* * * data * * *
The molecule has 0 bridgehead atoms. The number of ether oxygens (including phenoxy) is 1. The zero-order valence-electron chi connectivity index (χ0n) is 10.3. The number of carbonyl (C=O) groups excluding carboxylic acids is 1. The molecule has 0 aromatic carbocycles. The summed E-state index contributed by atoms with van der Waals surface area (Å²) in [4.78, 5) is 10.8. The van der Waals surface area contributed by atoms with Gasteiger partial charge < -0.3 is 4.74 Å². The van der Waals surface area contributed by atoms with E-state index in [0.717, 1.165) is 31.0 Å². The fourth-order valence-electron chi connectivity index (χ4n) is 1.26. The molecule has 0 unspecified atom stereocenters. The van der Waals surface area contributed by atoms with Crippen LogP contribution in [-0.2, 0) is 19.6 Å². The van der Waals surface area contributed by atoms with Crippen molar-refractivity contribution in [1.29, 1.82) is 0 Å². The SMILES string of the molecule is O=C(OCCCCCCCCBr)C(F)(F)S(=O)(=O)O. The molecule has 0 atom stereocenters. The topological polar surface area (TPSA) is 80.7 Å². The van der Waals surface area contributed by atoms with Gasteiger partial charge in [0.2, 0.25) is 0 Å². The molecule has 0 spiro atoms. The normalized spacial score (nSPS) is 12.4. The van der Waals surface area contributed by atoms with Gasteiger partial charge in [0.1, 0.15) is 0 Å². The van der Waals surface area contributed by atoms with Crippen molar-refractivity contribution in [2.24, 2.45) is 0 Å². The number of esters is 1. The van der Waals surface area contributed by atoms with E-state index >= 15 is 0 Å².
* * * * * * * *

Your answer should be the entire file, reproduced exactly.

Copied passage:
The molecule has 0 bridgehead atoms. The number of ether oxygens (including phenoxy) is 1. The zero-order valence-electron chi connectivity index (χ0n) is 10.3. The number of carbonyl (C=O) groups excluding carboxylic acids is 1. The molecule has 0 aromatic carbocycles. The summed E-state index contributed by atoms with van der Waals surface area (Å²) in [4.78, 5) is 10.8. The van der Waals surface area contributed by atoms with Gasteiger partial charge < -0.3 is 4.74 Å². The van der Waals surface area contributed by atoms with E-state index in [0.717, 1.165) is 31.0 Å². The fourth-order valence-electron chi connectivity index (χ4n) is 1.26. The molecule has 0 unspecified atom stereocenters. The van der Waals surface area contributed by atoms with Crippen LogP contribution in [-0.2, 0) is 19.6 Å². The van der Waals surface area contributed by atoms with Crippen molar-refractivity contribution in [1.29, 1.82) is 0 Å². The SMILES string of the molecule is O=C(OCCCCCCCCBr)C(F)(F)S(=O)(=O)O. The molecule has 0 atom stereocenters. The topological polar surface area (TPSA) is 80.7 Å². The van der Waals surface area contributed by atoms with Gasteiger partial charge in [0.2, 0.25) is 0 Å². The molecule has 0 spiro atoms. The normalized spacial score (nSPS) is 12.4. The van der Waals surface area contributed by atoms with Gasteiger partial charge in [0.1, 0.15) is 0 Å². The van der Waals surface area contributed by atoms with Crippen molar-refractivity contribution in [2.24, 2.45) is 0 Å². The number of esters is 1. The van der Waals surface area contributed by atoms with E-state index >= 15 is 0 Å².